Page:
The overriding narrative is that becoming a mother should be the ‘happiest time of your life’. However, for many women, this is far from the truth.
As many as 27% of new and expectant mothers struggle with perinatal mental illness. Previous experience with mental illness is not necessarily an indicator, meaning that many women are faced with feelings of severe anxiety and depression for the first time all while navigating pregnancy, birth, and early motherhood.
Without treatment, this can have a devastating impact on new mothers and their families.
Providing new and expectant mothers with mental health support is absolutely essential, but a recent report from the Maternal Mental Health Alliance (MMHA) found that new mums across the UK are left without the support they need.
The severity of symptoms varies from adjustment disorders and distress (affecting 150-300 out of every 1,000 mothers) to PTSD and postpartum psychosis. Regardless of the severity of their symptoms, all struggling mothers deserve access to support. This is a matter of urgency; tragically, ‘suicide is the leading cause of direct maternal deaths occurring within a year after the end of pregnancy in the UK.’
Underfunded or underspending?
In 2016, the UK government pledged almost £300m to provide specialist care for expectant or new mothers in England, but the recent report shows that this money is not always being put to good use. In some cases, it isn’t all being spent:
‘Figures from the MMHA show that almost three quarters of mental health trusts in England forecast an underspend for 2022. Across the UK, more than £15m allocated to improve maternal mental health in 2022 was not spent.’
Recruitment is a familiar challenge across the NHS, so it is hardly a surprise that this was cited as a contributing factor in the underspend. Teams were either not given enough certainty regarding the continuation of funding to hire more staff or the staff were simply not available.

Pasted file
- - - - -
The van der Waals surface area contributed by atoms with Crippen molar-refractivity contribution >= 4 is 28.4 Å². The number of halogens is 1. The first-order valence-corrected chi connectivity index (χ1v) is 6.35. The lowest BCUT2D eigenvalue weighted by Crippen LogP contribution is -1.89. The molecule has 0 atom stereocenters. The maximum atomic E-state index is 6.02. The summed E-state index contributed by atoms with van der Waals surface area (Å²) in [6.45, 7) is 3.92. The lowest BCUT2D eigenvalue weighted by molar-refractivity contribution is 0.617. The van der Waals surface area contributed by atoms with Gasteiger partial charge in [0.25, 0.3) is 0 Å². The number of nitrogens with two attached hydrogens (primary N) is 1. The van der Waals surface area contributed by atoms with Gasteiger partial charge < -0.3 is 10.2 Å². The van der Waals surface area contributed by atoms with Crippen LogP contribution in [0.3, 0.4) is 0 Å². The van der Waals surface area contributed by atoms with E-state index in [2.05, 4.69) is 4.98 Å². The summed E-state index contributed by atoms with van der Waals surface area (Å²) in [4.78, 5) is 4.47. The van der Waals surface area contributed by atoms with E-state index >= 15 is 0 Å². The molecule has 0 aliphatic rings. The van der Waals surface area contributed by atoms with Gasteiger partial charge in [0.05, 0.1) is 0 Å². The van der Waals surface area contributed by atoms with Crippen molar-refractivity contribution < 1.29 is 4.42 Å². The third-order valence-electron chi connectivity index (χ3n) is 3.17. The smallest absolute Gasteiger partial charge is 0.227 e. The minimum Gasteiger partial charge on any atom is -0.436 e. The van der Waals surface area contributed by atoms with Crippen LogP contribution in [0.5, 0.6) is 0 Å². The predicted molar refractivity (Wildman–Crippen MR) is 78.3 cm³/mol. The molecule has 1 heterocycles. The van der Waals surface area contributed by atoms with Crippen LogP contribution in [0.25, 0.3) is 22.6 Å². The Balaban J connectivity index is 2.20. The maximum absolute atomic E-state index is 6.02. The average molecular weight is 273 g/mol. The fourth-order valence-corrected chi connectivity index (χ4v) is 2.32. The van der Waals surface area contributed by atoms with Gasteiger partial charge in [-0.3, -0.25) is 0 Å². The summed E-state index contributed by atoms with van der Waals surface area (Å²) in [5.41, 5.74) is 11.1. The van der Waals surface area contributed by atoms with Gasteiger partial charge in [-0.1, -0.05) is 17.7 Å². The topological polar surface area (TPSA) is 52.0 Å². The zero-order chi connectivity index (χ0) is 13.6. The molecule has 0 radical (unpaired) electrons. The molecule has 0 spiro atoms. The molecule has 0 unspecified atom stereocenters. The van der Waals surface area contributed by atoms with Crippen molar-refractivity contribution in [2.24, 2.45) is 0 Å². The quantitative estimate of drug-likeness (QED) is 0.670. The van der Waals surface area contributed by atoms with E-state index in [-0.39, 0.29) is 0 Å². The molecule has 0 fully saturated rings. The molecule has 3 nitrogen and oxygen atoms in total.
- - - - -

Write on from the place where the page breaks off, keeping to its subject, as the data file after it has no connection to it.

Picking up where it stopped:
Disparities in access to perinatal mental health services
While specialist perinatal mental health support is available in some capacity across the UK, significant disparities remain. The amount of available support - and the quality of that support - varies significantly along geographical lines:
Only 14% of health boards in Scotland were found to meet the Royal College of Psychiatrists UK-wide quality standards for perinatal mental health support. In Wales, this figure was zero.
In Northern Ireland, only 3 of 5 health and social care boards have a specialist multi-disciplinary perinatal mental health team. There is also no mother and baby unit for those who need inpatient care.
England may have the most comprehensive care, but it is not on track to meet the targets set for the year and ‘only around half of trusts are so far providing care from pre-conception to two years after birth, or offering partners support.’
Consultant perinatal psychiatrist and the president of MMHA, Dr Alain Gregoire, said:
‘Over the last 10 years, there has been a growing understanding of the importance of specialist care for maternal mental health, which has led to welcome improvements across the UK. However, it’s crucial that this momentum and commitment is maintained. National and local decision-makers must ensure that allocated resources reach clinical services to ensure that mothers, babies, and families can access the care they need.’
As well as these geographical disparities, marginalised women and birthing people from ethnically diverse groups, lower socio-economic backgrounds, and the LGBTQ+ community continue to be affected by inequalities in perinatal mental health outcomes.
Studies have found evidence that ‘non-white ethnicity puts women at greater risk of being subjected to inequitable care in regards to their perinatal mental health.’ Systematic racism and institutionalised medical bias both contribute to BAME women not feeling able to seek support - and subsequently not having their experiences taken seriously when they do.
Improving access to mental health services
Educating all birth workers (such as midwives, maternity support workers, and obstetricians) on the signs and symptoms of perinatal mental illness across birthing populations will help ensure better outcomes and catch symptoms early.
Surveys have found that women may not feel able to admit they’re struggling, with some saying that asking for help feels like a sign of failure. Encouraging women to access the support available to them and breaking down the stigma around seeking mental health support is essential.
Much like breaking down stigma around mental illness, addressing institutionalised medical bias is not something that will happen overnight. However, the enormity of the task does not make it something we should not attempt to address. Making perinatal mental health care fair and accessible to all, regardless of race, socioeconomic status or geographical location, is a matter of urgency.
With allocated funding currently left unspent, there is scope to start making these much needed changes if we can ensure the money is spent wisely.